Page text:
Stop Stretching your Hamstrings Incorrectly
In last week’s blog post I promised how to address stretching the hamstring portion of the Adductor Magnus (this is also how I have athletes stretch the other aspects of their hamstrings as well). I also accused the reader of incorrectly stretching their hamstrings.
The hamstrings are an area a lot of people have problems with. A variety of lower back, pelvis, hip and knee issues can stem from dysfunctional hamstrings.
The typical way to stretch the hamstrings looks something like lying on your back and using a stretching band to pull the leg as close to you as possible. There is also a huge misconception out there that when stretching your hamstrings you need to do so with a locked out knee, or its considered cheating. If you have the proper amount of flexibility in your hamstrings as well as in your nerves, then carry on stretching your hamstrings with a locked out knee. As you are unlikely to cause more harm then good with this variation of stretching.
Unfortunately for the majority of people they aren’t even stretching their hamstring, they are instead stretching their sciatic nerve. And just incase you didn’t know stretching nerves is a really bad idea.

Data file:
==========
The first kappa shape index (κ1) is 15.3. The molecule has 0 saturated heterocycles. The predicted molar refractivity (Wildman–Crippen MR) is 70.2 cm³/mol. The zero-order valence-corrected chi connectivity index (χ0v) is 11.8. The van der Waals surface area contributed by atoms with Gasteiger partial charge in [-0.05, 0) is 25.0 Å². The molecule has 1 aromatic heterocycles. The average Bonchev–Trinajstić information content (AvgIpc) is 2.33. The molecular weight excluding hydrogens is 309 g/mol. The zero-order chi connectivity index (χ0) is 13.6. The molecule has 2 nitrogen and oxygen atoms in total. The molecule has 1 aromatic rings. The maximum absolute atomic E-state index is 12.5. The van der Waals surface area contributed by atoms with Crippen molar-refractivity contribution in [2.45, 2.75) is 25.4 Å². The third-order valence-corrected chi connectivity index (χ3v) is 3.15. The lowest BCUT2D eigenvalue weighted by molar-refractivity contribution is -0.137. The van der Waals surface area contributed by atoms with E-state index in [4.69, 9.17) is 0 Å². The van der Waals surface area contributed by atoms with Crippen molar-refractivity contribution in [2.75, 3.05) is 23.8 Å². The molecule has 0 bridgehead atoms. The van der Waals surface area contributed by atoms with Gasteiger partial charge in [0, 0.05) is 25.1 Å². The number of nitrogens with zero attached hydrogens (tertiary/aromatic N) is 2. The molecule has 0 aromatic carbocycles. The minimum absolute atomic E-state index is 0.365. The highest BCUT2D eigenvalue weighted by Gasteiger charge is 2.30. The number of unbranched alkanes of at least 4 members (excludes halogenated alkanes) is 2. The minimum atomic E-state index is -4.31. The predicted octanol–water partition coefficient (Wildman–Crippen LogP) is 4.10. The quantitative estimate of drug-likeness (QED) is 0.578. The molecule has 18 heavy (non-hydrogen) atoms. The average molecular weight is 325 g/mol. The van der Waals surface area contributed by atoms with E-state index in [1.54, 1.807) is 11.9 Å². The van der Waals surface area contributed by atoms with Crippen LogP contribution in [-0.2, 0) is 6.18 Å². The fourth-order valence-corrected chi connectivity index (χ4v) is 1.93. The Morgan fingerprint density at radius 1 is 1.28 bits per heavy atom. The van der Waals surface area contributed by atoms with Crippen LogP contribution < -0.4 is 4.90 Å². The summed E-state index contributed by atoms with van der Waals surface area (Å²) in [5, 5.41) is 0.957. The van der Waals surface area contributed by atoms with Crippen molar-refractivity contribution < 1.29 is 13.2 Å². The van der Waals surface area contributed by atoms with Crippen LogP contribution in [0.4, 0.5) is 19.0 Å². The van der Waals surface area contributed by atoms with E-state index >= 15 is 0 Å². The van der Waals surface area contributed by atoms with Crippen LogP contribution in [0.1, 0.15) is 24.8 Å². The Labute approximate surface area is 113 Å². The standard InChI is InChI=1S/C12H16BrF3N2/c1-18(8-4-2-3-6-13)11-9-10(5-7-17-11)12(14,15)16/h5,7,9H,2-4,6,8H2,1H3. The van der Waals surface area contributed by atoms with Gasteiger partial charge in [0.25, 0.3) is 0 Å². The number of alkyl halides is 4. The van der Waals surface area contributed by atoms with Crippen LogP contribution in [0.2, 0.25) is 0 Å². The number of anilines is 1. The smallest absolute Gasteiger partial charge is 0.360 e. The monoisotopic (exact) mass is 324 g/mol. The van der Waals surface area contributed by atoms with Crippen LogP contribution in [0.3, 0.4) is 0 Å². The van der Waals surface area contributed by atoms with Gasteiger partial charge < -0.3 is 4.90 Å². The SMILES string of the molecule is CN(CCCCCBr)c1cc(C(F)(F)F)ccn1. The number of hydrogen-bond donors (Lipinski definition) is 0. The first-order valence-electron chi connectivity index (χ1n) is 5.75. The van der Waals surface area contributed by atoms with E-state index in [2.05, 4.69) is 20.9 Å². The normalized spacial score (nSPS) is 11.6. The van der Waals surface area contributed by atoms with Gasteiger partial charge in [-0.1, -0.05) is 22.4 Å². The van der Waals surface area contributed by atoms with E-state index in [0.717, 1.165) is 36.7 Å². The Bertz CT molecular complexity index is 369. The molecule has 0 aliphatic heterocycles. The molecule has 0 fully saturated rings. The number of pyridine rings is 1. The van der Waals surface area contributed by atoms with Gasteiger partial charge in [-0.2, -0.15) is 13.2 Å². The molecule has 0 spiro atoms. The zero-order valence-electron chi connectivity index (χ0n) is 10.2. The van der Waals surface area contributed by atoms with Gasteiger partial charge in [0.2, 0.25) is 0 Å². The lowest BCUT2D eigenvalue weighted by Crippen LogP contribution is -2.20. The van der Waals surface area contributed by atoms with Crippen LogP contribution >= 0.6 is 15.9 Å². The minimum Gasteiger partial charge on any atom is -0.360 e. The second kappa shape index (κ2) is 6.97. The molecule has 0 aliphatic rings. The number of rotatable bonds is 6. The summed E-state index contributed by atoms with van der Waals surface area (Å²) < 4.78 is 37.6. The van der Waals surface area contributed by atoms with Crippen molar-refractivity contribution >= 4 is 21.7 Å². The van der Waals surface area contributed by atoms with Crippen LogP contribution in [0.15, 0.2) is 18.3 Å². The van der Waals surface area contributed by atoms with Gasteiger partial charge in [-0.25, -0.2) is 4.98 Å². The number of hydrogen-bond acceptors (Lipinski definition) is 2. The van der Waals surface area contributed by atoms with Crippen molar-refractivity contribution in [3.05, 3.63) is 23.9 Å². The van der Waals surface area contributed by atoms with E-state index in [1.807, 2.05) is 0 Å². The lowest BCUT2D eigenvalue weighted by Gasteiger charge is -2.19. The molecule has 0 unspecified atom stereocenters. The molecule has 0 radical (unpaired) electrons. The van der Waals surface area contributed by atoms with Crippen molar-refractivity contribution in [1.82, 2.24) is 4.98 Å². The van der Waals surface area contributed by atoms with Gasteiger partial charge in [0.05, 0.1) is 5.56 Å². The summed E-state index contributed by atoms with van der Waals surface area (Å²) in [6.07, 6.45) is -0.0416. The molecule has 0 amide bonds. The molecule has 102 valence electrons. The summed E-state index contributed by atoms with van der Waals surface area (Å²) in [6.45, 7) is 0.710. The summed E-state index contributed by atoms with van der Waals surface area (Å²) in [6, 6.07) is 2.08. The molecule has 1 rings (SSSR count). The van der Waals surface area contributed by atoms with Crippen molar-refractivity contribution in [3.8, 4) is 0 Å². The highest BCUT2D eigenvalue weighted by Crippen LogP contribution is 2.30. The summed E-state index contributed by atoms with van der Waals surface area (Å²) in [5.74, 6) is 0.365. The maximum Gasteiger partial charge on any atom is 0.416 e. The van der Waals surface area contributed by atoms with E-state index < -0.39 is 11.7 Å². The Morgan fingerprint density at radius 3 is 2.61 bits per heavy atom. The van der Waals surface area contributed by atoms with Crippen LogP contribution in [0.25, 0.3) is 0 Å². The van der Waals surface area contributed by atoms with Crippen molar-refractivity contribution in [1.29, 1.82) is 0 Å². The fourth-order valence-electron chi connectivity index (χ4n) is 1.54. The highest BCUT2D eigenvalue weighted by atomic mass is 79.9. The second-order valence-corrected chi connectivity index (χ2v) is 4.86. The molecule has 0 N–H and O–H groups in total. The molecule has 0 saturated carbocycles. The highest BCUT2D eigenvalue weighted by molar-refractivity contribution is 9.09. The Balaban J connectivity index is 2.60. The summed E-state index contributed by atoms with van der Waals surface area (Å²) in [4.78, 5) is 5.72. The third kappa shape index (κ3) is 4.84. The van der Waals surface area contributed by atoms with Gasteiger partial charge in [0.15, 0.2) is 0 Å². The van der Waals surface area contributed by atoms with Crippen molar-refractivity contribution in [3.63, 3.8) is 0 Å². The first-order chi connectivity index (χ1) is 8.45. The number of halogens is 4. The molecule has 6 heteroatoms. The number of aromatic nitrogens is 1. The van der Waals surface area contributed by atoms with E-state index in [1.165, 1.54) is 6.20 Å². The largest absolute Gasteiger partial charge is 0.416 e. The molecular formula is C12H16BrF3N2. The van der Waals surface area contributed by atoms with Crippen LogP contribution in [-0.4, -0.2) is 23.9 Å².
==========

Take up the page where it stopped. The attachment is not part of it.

WHAT AM I DOING WRONG?
When you go to perform the above described hamstring stretch or for that matter any variation of hamstring stretch, if you feel the stretch predominately in the back of the knee this is how you know you aren’t stretching the hamstrings and you are stretching your nerves.
HOW DO I STRETCH MY HAMSTRINGS SAFELY?
Easy! Simply bend the knee just enough so you no longer feel the stretch in the back of knee and instead somewhere just beneath your glutes to the top of knee. And over time as you begin to increase your range of motion you can slowly start to straighten the knee, always using the rule of not feeling the stretch in the back of the knee.
I ACTUALLY HAD THE CORRECT AMOUNT OF MOBILITY IN MY HAMSTRINGS!
Congrats! But I can guarantee, you can’t actually control those ranges. Next week I will address how I teach my athletes to control their hamstring range of motion and why it typically ends up with them cursing my name in the process!